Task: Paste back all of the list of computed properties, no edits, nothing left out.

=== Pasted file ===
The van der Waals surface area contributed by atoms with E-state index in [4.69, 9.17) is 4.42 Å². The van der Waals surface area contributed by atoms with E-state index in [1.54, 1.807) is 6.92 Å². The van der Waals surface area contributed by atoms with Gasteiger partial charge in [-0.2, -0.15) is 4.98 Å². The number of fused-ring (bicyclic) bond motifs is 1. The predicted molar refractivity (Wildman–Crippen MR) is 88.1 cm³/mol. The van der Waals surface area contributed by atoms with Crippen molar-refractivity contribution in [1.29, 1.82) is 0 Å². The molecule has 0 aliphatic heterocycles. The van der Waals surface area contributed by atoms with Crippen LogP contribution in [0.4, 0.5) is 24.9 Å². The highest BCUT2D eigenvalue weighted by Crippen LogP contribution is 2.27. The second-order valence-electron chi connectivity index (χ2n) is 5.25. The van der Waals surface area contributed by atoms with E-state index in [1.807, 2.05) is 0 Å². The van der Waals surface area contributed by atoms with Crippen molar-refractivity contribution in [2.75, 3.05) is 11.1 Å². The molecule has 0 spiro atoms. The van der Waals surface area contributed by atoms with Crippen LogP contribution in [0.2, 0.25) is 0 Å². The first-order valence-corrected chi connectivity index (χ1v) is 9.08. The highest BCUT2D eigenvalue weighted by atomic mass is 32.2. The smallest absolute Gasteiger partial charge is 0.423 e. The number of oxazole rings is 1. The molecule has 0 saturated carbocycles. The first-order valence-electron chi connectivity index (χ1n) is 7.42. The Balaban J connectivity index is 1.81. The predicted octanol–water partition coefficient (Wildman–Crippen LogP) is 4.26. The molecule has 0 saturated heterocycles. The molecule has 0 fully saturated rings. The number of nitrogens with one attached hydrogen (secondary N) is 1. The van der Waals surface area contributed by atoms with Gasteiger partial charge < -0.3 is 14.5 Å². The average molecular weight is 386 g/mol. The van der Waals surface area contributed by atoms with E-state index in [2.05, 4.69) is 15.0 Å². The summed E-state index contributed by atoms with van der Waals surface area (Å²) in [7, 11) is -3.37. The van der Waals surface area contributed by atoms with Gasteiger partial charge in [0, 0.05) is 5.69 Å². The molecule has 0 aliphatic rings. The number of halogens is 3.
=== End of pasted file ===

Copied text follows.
The van der Waals surface area contributed by atoms with E-state index in [4.69, 9.17) is 4.42 Å². The van der Waals surface area contributed by atoms with E-state index in [1.54, 1.807) is 6.92 Å². The van der Waals surface area contributed by atoms with Gasteiger partial charge in [-0.2, -0.15) is 4.98 Å². The number of fused-ring (bicyclic) bond motifs is 1. The predicted molar refractivity (Wildman–Crippen MR) is 88.1 cm³/mol. The van der Waals surface area contributed by atoms with Crippen molar-refractivity contribution in [1.29, 1.82) is 0 Å². The molecule has 0 aliphatic heterocycles. The van der Waals surface area contributed by atoms with Crippen LogP contribution in [0.4, 0.5) is 24.9 Å². The highest BCUT2D eigenvalue weighted by Crippen LogP contribution is 2.27. The second-order valence-electron chi connectivity index (χ2n) is 5.25. The van der Waals surface area contributed by atoms with E-state index in [1.807, 2.05) is 0 Å². The van der Waals surface area contributed by atoms with Crippen molar-refractivity contribution in [2.75, 3.05) is 11.1 Å². The molecule has 0 spiro atoms. The van der Waals surface area contributed by atoms with Crippen LogP contribution in [0.2, 0.25) is 0 Å². The first-order valence-corrected chi connectivity index (χ1v) is 9.08. The highest BCUT2D eigenvalue weighted by atomic mass is 32.2. The smallest absolute Gasteiger partial charge is 0.423 e. The number of oxazole rings is 1. The molecule has 0 saturated carbocycles. The first-order valence-electron chi connectivity index (χ1n) is 7.42. The Balaban J connectivity index is 1.81. The predicted octanol–water partition coefficient (Wildman–Crippen LogP) is 4.26. The molecule has 0 saturated heterocycles. The molecule has 0 fully saturated rings. The number of nitrogens with one attached hydrogen (secondary N) is 1. The van der Waals surface area contributed by atoms with Gasteiger partial charge < -0.3 is 14.5 Å². The average molecular weight is 386 g/mol. The van der Waals surface area contributed by atoms with E-state index in [2.05, 4.69) is 15.0 Å². The summed E-state index contributed by atoms with van der Waals surface area (Å²) in [7, 11) is -3.37. The van der Waals surface area contributed by atoms with Gasteiger partial charge in [0, 0.05) is 5.69 Å². The molecule has 0 aliphatic rings. The number of halogens is 3.